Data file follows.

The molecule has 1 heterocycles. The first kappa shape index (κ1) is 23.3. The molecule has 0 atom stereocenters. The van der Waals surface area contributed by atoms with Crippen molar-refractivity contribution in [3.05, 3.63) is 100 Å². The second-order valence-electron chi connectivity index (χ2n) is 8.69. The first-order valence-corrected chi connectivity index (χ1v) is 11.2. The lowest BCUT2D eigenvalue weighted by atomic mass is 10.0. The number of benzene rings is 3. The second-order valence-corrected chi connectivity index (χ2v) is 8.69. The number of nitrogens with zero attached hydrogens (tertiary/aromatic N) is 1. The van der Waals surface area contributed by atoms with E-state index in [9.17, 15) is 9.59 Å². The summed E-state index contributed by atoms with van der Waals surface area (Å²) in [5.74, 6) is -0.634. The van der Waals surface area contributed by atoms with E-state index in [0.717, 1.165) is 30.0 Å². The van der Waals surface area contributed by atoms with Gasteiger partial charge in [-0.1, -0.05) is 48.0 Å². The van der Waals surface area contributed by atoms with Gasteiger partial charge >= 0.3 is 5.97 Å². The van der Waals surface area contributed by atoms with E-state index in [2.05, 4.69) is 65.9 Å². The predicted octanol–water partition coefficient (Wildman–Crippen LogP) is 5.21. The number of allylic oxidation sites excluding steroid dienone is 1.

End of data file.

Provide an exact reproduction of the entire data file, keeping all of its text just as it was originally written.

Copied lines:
The molecule has 1 heterocycles. The first kappa shape index (κ1) is 23.3. The molecule has 0 atom stereocenters. The van der Waals surface area contributed by atoms with Crippen molar-refractivity contribution in [3.05, 3.63) is 100 Å². The second-order valence-electron chi connectivity index (χ2n) is 8.69. The first-order valence-corrected chi connectivity index (χ1v) is 11.2. The lowest BCUT2D eigenvalue weighted by atomic mass is 10.0. The number of benzene rings is 3. The second-order valence-corrected chi connectivity index (χ2v) is 8.69. The number of nitrogens with zero attached hydrogens (tertiary/aromatic N) is 1. The van der Waals surface area contributed by atoms with E-state index in [9.17, 15) is 9.59 Å². The summed E-state index contributed by atoms with van der Waals surface area (Å²) in [5.74, 6) is -0.634. The van der Waals surface area contributed by atoms with E-state index in [0.717, 1.165) is 30.0 Å². The van der Waals surface area contributed by atoms with Gasteiger partial charge in [-0.1, -0.05) is 48.0 Å². The van der Waals surface area contributed by atoms with Gasteiger partial charge >= 0.3 is 5.97 Å². The van der Waals surface area contributed by atoms with E-state index in [2.05, 4.69) is 65.9 Å². The predicted octanol–water partition coefficient (Wildman–Crippen LogP) is 5.21. The number of allylic oxidation sites excluding steroid dienone is 1.